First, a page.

The Canadian Civil Liberties Association is welcoming an investigation by Prince Edward Island's privacy commissioner on how a former government worker's e-mails found their way to the Liberal party from a provincial cabinet minister's office.
Nathalie Des Rosiers, the association's general counsel, says a former contract employee in the Innovation Department should not suffer reprisals for bringing allegations of wrongdoing to the federal Immigration Department during the Oct. 3 provincial election campaign.
Ms. Des Rosiers says the release by the governing Liberals of the e-mails sent last year by Svetlana Tenetko to Innovation Minister Allan Campbell could inhibit potential whistleblowers.
"I think they should have thought twice before releasing the information because the message it sends to citizens is 'If you complain and you see something illegal and you raise it we will come after you and we will deprive you of your basic right to privacy'," she said in a telephone interview from Ottawa.
Privacy commissioner Maria MacDonald confirmed Thursday that she is investigating Ms. Tenetko's complaint.
The federal department forwarded Ms. Tenetko's allegations that bribes were paid to fast-track immigration applications to the RCMP, which is considering whether to investigate.
The Liberals have denounced the allegations as unfounded and say the claims were orchestrated by the Tories, which Conservative Leader Olive Crane denies.
In one of the e-mails, Ms. Tenetko says she would go to federal Immigration Minister Jason Kenney and The Globe and Mail if she did not get another job with the government after her contract was not renewed.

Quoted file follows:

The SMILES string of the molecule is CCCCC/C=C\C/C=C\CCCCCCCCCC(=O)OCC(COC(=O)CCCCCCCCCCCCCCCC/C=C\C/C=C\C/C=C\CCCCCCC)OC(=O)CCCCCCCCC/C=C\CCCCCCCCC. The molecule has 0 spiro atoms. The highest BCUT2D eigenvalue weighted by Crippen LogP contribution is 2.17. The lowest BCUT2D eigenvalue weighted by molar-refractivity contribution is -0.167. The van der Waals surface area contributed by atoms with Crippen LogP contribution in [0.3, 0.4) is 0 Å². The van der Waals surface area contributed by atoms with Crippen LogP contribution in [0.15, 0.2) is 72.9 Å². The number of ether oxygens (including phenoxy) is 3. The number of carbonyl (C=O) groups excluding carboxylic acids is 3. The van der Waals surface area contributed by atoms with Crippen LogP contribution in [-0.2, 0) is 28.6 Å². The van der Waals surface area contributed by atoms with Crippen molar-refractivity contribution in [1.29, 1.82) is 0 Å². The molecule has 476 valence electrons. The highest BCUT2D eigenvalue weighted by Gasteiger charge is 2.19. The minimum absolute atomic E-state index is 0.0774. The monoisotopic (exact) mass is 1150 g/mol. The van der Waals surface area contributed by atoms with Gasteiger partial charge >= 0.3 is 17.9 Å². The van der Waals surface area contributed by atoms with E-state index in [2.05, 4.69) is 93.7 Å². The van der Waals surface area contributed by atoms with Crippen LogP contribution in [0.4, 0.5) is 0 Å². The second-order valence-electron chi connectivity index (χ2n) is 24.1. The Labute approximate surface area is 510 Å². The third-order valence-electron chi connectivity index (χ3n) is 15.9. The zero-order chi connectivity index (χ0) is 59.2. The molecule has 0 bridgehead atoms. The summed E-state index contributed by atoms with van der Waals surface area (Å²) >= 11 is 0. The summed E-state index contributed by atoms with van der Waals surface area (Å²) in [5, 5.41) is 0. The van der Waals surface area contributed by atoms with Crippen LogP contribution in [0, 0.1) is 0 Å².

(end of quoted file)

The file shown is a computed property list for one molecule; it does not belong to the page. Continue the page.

Spencer Campbell, a lawyer and the Liberal spokesman who sent the e-mails to the media, has said Ms. Tenetko didn't have a reasonable expectation to have her privacy protected because of her statements claiming corruption.
But Ms. Des Rosiers disagrees.
"To call the police on something you suspect is going on is not by itself an act that means you are abandoning all your claims to privacy," said Ms. Des Rosiers, a former president of the Law Commission of Canada.
"That's incorrect. That should not be the law otherwise people will never call the police, or make allegations of things they suspect have gone wrong."
Cora Plourd, another former employee behind the allegations about the immigration program, said she has also asked the privacy commissioner to investigate her case.
Her employment record was described in the Liberal news release that included Ms. Tenetko's e-mails.
Ms. Plourd said she agrees with Ms. Des Rosiers' view.
"If we can't, in a democracy, criticize without this kind of personal attack, then what is democracy?" she said in a telephone interview.
RCMP Sgt. Andrew Blackadar said the commercial crime unit is still considering whether to proceed with an investigation of the allegations about the immigration program.
"I am certain we will make a public statement when we determine if we enter into an investigation or if we do not move beyond the review," he said in an e-mail.
The immigration nominee program was a federal-provincial initiative in which the province nominated people for immigration to Canada in exchange for an investment of $200,000 in a local business. Immigrants were to pay a $25,000 deposit that would be returned after living in the province for one year. The program was suspended in 2008 by the federal government.